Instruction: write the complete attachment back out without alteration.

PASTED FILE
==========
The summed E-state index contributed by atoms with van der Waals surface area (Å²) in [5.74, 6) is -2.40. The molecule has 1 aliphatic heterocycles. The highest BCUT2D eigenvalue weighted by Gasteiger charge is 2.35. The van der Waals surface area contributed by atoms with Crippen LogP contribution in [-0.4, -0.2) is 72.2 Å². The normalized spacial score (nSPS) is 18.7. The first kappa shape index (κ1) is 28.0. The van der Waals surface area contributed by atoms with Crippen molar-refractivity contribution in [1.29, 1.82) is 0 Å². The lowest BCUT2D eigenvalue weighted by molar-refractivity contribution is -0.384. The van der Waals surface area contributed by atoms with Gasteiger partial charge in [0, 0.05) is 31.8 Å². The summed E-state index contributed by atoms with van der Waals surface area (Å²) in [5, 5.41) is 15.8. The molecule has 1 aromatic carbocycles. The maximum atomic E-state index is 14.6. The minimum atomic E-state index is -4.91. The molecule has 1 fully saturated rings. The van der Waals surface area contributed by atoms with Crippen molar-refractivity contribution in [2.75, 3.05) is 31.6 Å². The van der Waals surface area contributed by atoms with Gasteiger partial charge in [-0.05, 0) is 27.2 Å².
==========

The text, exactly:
The summed E-state index contributed by atoms with van der Waals surface area (Å²) in [5.74, 6) is -2.40. The molecule has 1 aliphatic heterocycles. The highest BCUT2D eigenvalue weighted by Gasteiger charge is 2.35. The van der Waals surface area contributed by atoms with Crippen LogP contribution in [-0.4, -0.2) is 72.2 Å². The normalized spacial score (nSPS) is 18.7. The first kappa shape index (κ1) is 28.0. The van der Waals surface area contributed by atoms with Crippen molar-refractivity contribution in [1.29, 1.82) is 0 Å². The lowest BCUT2D eigenvalue weighted by molar-refractivity contribution is -0.384. The van der Waals surface area contributed by atoms with Gasteiger partial charge in [0, 0.05) is 31.8 Å². The summed E-state index contributed by atoms with van der Waals surface area (Å²) in [5, 5.41) is 15.8. The molecule has 1 aromatic carbocycles. The maximum atomic E-state index is 14.6. The minimum atomic E-state index is -4.91. The molecule has 1 fully saturated rings. The van der Waals surface area contributed by atoms with Crippen molar-refractivity contribution in [2.75, 3.05) is 31.6 Å². The van der Waals surface area contributed by atoms with Gasteiger partial charge in [-0.05, 0) is 27.2 Å².